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Greylisting with PF
Pages: 1, 2, 3, 4, 5, 6, 7

Notice that the status indicates PF is disabled. To enable PF, issue the command:



# pfctl -e
No ALTQ support in kernel
ALTQ related functions disabled
pf enabled

There are no filter rules loaded. To test your rules, without loading them:

pfctl -n -f /etc/pf.rules

This will report any syntax errors. To load the rules:

pfctl -f /etc/pf.rules

Read the man page for more -s options. You can pull out NAT, RDR, filtering, etc.

Very Simple Rules

This section shows very simple rules. It is a trimmed down version of what I use at home. fxp0 faces my ISP. fxp1 talks to my home network. This setting in /etc/rc.conf allows the gateway to forward packets between the two NICs:

gateway_enable="YES"

The rule set is:

  1. ext_if="fxp0"
  2. int_if="fxp1"
  3. internal_net="10.11.22.0/8"
  4. external_addr="m.n.o.p"
  5. icmp_types="echoreq"
  6. NoRouteIPs = "{ 127.0.0.0/8, 192.168.0.0/16, 172.16.0.0/12, 10.0.0.0/8 }"
  7. # machines inside
  8. webserver="10.55.0.23"
  9. # machines outside
  10. FISH="a.b.c.d"
  11. STIN="e.f.g.h"
  12. THEF="i.j.k.l"
  13. table <AllowedToSSH> { $FISH, $STIN, $THEF }
  14. set skip on lo0
  15. set skip on gif0
  16. scrub in all
  17. nat on $ext_if from $internal_net to any -> ($ext_if)
  18. rdr on $ext_if proto tcp from any to $external_addr port 80 -> $webserver
  19. # block all by default
  20. block all
  21. block in quick on $ext_if from $NoRouteIPs to any
  22. block out quick on $ext_if from any to $NoRouteIPs
  23. antispoof quick for $int_if inet
  24. # pass all traffic to and from the local network
  25. pass in on $int_if from $internal_net to any
  26. pass out on $int_if from any to $internal_net
  27. pass out on $ext_if proto tcp all modulate state flags S/SA
  28. pass out on $ext_if proto { udp, icmp } all keep state
  29. pass in on $ext_if inet proto tcp from any to $webserver port 80 flags S/SA synproxy state
  30. pass in quick on $ext_if inet proto tcp from <AllowedToSSH> to $external_addr port 22 flags S/SA keep state

A few notes on specific lines above:

  • 1-2 are macros that define my external and internal NICs.
  • 3-4 are macros that define my internal network and my public IP address.
  • 8 is my development web server.
  • 9-13 are machines that are allowed to SSH to my gateway.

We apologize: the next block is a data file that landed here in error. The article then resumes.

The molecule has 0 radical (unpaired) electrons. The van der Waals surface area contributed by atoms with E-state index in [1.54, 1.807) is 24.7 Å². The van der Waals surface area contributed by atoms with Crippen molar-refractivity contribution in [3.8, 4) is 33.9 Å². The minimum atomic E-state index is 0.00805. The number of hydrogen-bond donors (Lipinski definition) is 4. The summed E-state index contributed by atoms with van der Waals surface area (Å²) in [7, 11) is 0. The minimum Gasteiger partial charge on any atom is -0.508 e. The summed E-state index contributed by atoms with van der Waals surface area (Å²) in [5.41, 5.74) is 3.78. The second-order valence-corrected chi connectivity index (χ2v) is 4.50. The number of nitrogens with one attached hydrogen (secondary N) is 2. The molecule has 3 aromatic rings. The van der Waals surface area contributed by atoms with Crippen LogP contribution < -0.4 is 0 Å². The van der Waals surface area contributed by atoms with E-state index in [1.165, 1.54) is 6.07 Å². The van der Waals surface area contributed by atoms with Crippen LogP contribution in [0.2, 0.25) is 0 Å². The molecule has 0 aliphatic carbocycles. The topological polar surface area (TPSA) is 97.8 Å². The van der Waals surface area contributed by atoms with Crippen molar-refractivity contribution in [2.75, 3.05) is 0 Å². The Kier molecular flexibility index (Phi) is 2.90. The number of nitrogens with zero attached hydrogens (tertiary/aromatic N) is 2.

• 13 is a table of those machines.
  • 17 is my nat rules.
  • 18 allows redirection of port 80 on my gateway to my web server.
  • 30 allows those machines to SSH in.

I hope that's enough to get you started with your own rule set.

Treating Different OSes Differently

Equality is a nice concept. The theory is great. The practice is not universal, especially when it comes to operating systems. Why discriminate? I will answer that question in the form of a story related to me by someone who uses OS fingerprinting at home to lessen his domestic workload. To protect the guilty, I will call this person Phil.

Phil uses BSD in his everyday work. At home, his kids use BSD. Their machines also dual-boot with Windows in case they need to do specific things for homework. In general, they use BSD. When using Windows, they can only use the Web; nothing else. Why do these rules exist? To lessen Phil's workload. He doesn't want to remove viruses and spamware all the time. How do you keep them off the Windows computers? You keep the Windows computers off the Internet.

Sure, rules are nice, but some kids, and some adults, don't follow the rules. It would be nice if there was some way to enforce this at the firewall. Enter OS fingerprinting.

OS fingerprinting is not new. nmap, for example, uses it. From man pf.conf:

Passive OS Fingerprinting is a mechanism to inspect nuances of a TCP connection's initial SYN packet and guess at the host's operating system.

PF's ability to detect the Operating System at the other end of the TCP/IP connection allows Phil to prevent his kids from breaking the rules. To illustrate this, I'll try blocking incoming queries based upon the OS you use. On my web server at home, I created a website: http://beta.freebsddiary.org/. To demonstrate that the website is actually running, you will be able to browse freely to the URL, but if you try http://beta.freebsddiary.org/:8080, you will not be able to connect if you use Windows.

How do I do this? I'll show you the PF rules, but the Apache setup is outside the scope of this article.

Pages: 1, 2, 3, 4, 5, 6, 7

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